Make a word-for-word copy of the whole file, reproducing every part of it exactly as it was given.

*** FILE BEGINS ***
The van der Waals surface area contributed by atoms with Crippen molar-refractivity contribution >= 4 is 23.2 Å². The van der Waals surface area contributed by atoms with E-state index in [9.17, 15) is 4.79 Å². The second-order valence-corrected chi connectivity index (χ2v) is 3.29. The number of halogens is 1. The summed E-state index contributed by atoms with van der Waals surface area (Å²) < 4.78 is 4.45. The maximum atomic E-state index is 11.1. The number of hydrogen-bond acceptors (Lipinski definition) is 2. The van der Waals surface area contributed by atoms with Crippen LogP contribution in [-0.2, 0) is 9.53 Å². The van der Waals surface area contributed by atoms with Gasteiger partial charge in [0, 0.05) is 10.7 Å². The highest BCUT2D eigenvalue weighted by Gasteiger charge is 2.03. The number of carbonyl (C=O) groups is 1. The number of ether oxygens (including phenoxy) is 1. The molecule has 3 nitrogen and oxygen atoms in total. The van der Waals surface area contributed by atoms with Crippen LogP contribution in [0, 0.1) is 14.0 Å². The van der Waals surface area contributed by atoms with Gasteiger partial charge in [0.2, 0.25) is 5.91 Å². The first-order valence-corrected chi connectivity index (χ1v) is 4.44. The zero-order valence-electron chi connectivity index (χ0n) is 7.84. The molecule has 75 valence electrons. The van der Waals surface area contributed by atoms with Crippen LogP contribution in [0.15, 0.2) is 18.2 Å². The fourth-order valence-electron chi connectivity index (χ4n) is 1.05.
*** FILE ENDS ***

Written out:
The van der Waals surface area contributed by atoms with Crippen molar-refractivity contribution >= 4 is 23.2 Å². The van der Waals surface area contributed by atoms with E-state index in [9.17, 15) is 4.79 Å². The second-order valence-corrected chi connectivity index (χ2v) is 3.29. The number of halogens is 1. The summed E-state index contributed by atoms with van der Waals surface area (Å²) < 4.78 is 4.45. The maximum atomic E-state index is 11.1. The number of hydrogen-bond acceptors (Lipinski definition) is 2. The van der Waals surface area contributed by atoms with Crippen LogP contribution in [-0.2, 0) is 9.53 Å². The van der Waals surface area contributed by atoms with Gasteiger partial charge in [0, 0.05) is 10.7 Å². The highest BCUT2D eigenvalue weighted by Gasteiger charge is 2.03. The number of carbonyl (C=O) groups is 1. The number of ether oxygens (including phenoxy) is 1. The molecule has 3 nitrogen and oxygen atoms in total. The van der Waals surface area contributed by atoms with Crippen LogP contribution in [0, 0.1) is 14.0 Å². The van der Waals surface area contributed by atoms with Gasteiger partial charge in [0.2, 0.25) is 5.91 Å². The first-order valence-corrected chi connectivity index (χ1v) is 4.44. The zero-order valence-electron chi connectivity index (χ0n) is 7.84. The molecule has 75 valence electrons. The van der Waals surface area contributed by atoms with Crippen LogP contribution in [0.15, 0.2) is 18.2 Å². The fourth-order valence-electron chi connectivity index (χ4n) is 1.05.